The approach to the top of the cliff took less than ten minutes. We needed to abseil into the routes, which lay along the side of a wide riverbed, but with the easiest route being WI3+ we didn't expect any dramas in trying to escape. The main two lines at the ice crag were the left and right hand variants. The right one was steeper, with the ice stopping a good way below the top of the cliff, and we had no rock gear, so it seemed sensible to start with this. The plan being to climb to the top of the ice and then abseil from a couple of ice screws, which we would later retrieve on abseil.

Rob abseiling into Hunderfossensøyla
Hunderfossensøyla from the riverbed
I found the route quite pumpy because the knobbly ice formations strongly encouraged me to use the features for my crampon points, which were quite spaced low down. Some of my footwork was more what I would expect from a mixed route. I got a few easy slots, likely from climbers the previous day, but often needed multiple axe swings to get the picks to safely stick in the brittle ice. A couple of good ledges to the right allowed some partial rests. Plus with the route being quite short I could place ice screws at will. Even with rock gear the dry tooling section at the top of the ice didn't look that appealing as the rock looked flaky and loose. Given the drytooling part is graded 'M?' I suspect not many people bother with it. Rob then led the route sport-style with my screw runners still in place. Climbing the right hand line first worked out well, as soon after it was bright lit by sunshine and quickly looked wetter as a result.

Rob leading the right hand line
Next up was the easier left hand variant, which Rob led first. Again the ice finished below the very top, although from here it was much shorter and easier to escape. Again Rob ab'ed off from the top of the ice. Brittle ice, and wet sections that quickly filled in, meant that on my lead there were surprisingly few 'free' hooks available, and so it felt like a proper lead. Climbing above the ice mainly involved pulling easily on and slinging trees, whilst trying to avoid unstable earthy ground. Then some solid axes into the frozen ground at the very top.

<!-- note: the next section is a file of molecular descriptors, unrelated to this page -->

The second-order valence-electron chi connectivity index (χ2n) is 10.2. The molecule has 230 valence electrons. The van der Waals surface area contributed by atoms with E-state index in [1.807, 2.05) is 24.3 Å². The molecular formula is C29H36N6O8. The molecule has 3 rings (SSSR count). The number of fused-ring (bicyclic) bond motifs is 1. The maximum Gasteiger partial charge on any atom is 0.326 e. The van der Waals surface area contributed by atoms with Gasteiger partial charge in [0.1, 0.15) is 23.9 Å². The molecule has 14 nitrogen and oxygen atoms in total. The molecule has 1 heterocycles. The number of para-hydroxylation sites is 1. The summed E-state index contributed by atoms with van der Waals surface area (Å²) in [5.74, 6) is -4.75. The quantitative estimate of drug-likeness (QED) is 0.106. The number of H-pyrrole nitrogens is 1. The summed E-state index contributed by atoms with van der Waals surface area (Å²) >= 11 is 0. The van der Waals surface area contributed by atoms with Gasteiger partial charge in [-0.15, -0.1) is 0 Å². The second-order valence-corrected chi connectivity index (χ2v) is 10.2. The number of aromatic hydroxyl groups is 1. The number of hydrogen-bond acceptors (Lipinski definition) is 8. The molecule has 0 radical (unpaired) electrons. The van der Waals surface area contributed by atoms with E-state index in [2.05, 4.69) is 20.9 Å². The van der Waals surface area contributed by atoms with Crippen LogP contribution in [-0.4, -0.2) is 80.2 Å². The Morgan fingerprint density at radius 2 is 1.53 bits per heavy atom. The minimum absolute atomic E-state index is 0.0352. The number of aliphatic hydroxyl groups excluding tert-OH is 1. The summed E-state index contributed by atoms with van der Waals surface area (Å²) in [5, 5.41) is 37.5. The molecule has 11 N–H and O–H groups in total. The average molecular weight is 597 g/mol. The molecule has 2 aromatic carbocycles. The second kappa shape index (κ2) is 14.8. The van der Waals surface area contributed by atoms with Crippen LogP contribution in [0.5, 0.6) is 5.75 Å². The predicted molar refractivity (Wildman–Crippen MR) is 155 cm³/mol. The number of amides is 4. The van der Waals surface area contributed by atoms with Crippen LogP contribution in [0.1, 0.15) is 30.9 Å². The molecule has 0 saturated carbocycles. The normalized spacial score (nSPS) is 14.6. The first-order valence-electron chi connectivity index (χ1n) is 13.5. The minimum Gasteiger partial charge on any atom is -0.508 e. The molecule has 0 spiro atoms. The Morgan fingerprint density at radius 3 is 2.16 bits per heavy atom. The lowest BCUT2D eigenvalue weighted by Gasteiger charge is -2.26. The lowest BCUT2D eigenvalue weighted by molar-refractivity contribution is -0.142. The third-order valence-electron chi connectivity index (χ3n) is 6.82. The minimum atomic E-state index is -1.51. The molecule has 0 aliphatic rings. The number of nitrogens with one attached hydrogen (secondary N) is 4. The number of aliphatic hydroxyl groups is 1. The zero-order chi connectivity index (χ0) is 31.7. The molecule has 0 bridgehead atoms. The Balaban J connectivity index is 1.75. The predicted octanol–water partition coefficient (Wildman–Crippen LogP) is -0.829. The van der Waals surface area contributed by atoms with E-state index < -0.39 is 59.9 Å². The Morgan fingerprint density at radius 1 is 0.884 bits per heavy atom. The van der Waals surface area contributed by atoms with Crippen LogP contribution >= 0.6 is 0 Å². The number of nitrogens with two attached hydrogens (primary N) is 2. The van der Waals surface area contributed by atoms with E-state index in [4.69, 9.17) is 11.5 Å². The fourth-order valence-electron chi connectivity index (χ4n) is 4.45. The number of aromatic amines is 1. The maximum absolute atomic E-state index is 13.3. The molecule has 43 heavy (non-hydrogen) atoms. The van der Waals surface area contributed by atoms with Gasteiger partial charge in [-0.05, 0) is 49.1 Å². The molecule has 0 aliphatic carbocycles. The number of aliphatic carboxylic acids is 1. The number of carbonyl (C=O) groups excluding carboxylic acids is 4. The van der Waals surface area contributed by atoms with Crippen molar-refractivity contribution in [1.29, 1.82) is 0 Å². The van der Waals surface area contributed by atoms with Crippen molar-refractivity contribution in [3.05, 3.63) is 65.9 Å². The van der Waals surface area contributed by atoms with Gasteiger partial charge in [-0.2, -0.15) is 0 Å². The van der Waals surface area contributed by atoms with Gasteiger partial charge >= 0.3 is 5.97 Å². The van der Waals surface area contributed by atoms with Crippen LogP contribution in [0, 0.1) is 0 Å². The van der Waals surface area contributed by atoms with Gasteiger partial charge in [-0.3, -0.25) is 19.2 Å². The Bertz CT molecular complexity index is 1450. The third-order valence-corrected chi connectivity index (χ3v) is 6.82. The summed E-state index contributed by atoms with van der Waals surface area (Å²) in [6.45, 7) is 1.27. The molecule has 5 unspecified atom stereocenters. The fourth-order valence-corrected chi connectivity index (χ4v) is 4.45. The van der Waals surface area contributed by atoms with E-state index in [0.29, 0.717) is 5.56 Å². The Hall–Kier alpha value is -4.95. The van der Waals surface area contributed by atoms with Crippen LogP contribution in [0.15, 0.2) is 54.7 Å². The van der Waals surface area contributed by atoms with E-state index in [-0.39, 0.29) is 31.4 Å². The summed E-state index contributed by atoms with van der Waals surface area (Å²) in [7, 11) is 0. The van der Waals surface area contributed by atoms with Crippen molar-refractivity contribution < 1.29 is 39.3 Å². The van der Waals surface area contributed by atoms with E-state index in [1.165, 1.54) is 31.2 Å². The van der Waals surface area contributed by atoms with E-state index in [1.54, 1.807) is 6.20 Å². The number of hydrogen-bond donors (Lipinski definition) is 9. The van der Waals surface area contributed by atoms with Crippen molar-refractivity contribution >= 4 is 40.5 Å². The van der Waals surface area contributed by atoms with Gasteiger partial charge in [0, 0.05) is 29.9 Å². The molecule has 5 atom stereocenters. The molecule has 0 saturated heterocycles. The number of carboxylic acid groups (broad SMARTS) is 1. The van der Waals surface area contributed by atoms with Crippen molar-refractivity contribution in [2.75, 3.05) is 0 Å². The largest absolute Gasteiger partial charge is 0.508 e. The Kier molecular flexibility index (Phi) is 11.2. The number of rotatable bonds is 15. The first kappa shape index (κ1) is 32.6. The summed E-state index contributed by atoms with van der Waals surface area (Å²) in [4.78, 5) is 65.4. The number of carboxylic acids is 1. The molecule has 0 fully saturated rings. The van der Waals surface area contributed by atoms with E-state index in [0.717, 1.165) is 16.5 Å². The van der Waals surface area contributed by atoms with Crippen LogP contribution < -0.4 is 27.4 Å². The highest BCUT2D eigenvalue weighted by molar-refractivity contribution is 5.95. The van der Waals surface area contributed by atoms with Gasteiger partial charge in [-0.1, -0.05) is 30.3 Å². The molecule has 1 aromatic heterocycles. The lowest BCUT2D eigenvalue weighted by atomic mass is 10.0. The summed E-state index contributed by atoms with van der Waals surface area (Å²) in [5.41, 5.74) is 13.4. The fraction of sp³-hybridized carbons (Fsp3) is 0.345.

Rob leading the left hand line
Some pretty awful climbing at the top of the left hand line
Elsewhere the two remaining routes looked a little fissured and unconsolidated to contemplate leading, although would have been fine on a top rope. We were now out of time anyway, and so the last chore was to retrieve the ice screws from the right hand line. Drytooling my way out on top rope still looked a tricky proposition - partly because the ice screw placements were a long way left of natural corner to escape up. Instead I abseiled back to the ground, Rob dropped my the rope ends, and I climbed up the left side again. Climbing concluded in good time.

After some worryingly warm weather forecasts in the week leading up to Rob's flight to Norway we found some really good conditions on the whole for the four days that he was here. Perfect blue skies, hard frosts, and little wind. We managed some really good climbing and certainly made the most of what was on offer I think.  

The walk-out

Sunday, 22 January 2017

Adventure Part 2: OL-traversen

At first I misread the name to be Øl-traversen ('The Beer Traverse'), which was one of the things that first attracted me to the route. OL-traversen ('The Olympic Traverse') is still an excellent route name and presumably in connection with the Olympic ski slopes at Kvitfjell directly opposite.

I really like traverses! Partly because of the level of exposure relative to the grade, and also because of the head games involved as a result of traversing sideways from gear. The hand drawn topo and notes for the traverse was out of format with the rest of the guide, which suggested not many repeats. The route as a whole looked an adventure, which naturally attracted me to it. 

After a long outing at Sørstulen the previous day, an easy approach for this outing was most welcome. The hillside looked fairly dry from the road but the ice in the upper half looked passable, although a lot thinner than in the guide. There were a few variations in the upper half so hopefully one of them would go.

The upper pitches viewed from the road
Thin ice conditions but we were confident that a line would be possible
The first pitch was steady WI3, and so a good warm-up, although I could feel some tiredness in the limbs from the previous day. Brittle ice made it slightly harder than typical to get my points to stick, but where the ice was thin and discontinuous the frozen leafy hillside poking through was far more accepting as a substitute. Then towards the top of the pitch the ice temporarily stopped and I found myself clambering leftwards over/through a tree in order to reach the tree best suited for the belay.

Rob organising ropes beneath the first pitch
Climbing through the tree near the top of the first pitch
Rob was getting the 'good' pitches today, which meant his leads were the second pitch (the traverse) and the fourth pitch. Whether the traverse would be the good pitch was yet to be seen as we knew it would be loose to some degree. A fairly obvious traverse line lay just above the belay, at about 1/3 height of the large pine tree described in the guide (note that the topo shows this to be more like 1/2 height), and so we were confident this must be the way. Really there looked only be one possible line as above, and below, the cliff looked too loose to contemplate. No sign of the loose block described in the guide near the start of the traverse, so presumably it fell off. With little sign of snow or ice on the pitch so Rob packed the crampons and axes and removed his gloves.